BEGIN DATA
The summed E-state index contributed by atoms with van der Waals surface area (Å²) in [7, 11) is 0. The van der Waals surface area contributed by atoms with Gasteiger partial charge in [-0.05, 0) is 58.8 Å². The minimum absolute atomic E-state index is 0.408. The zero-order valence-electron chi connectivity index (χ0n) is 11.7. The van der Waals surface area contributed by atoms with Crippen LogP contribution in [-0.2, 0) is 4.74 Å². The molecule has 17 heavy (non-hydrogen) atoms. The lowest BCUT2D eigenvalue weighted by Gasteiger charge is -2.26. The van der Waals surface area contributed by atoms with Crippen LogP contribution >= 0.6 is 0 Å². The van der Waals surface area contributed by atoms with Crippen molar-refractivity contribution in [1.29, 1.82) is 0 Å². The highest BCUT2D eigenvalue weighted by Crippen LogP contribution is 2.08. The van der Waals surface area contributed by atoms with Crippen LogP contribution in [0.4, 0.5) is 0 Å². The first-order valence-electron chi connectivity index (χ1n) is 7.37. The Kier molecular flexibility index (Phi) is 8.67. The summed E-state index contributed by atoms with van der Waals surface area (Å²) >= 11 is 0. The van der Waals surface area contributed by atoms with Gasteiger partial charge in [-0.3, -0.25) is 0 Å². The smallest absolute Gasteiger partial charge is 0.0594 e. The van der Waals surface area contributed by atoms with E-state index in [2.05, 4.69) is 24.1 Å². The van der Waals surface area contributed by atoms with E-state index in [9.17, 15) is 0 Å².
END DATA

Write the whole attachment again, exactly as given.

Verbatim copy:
The summed E-state index contributed by atoms with van der Waals surface area (Å²) in [7, 11) is 0. The van der Waals surface area contributed by atoms with Gasteiger partial charge in [-0.05, 0) is 58.8 Å². The minimum absolute atomic E-state index is 0.408. The zero-order valence-electron chi connectivity index (χ0n) is 11.7. The van der Waals surface area contributed by atoms with Crippen LogP contribution in [-0.2, 0) is 4.74 Å². The molecule has 17 heavy (non-hydrogen) atoms. The lowest BCUT2D eigenvalue weighted by Gasteiger charge is -2.26. The van der Waals surface area contributed by atoms with Crippen LogP contribution >= 0.6 is 0 Å². The van der Waals surface area contributed by atoms with Crippen molar-refractivity contribution in [1.29, 1.82) is 0 Å². The highest BCUT2D eigenvalue weighted by Crippen LogP contribution is 2.08. The van der Waals surface area contributed by atoms with Crippen LogP contribution in [0.4, 0.5) is 0 Å². The first-order valence-electron chi connectivity index (χ1n) is 7.37. The Kier molecular flexibility index (Phi) is 8.67. The summed E-state index contributed by atoms with van der Waals surface area (Å²) >= 11 is 0. The van der Waals surface area contributed by atoms with Gasteiger partial charge in [-0.3, -0.25) is 0 Å². The smallest absolute Gasteiger partial charge is 0.0594 e. The van der Waals surface area contributed by atoms with E-state index in [2.05, 4.69) is 24.1 Å². The van der Waals surface area contributed by atoms with E-state index in [9.17, 15) is 0 Å².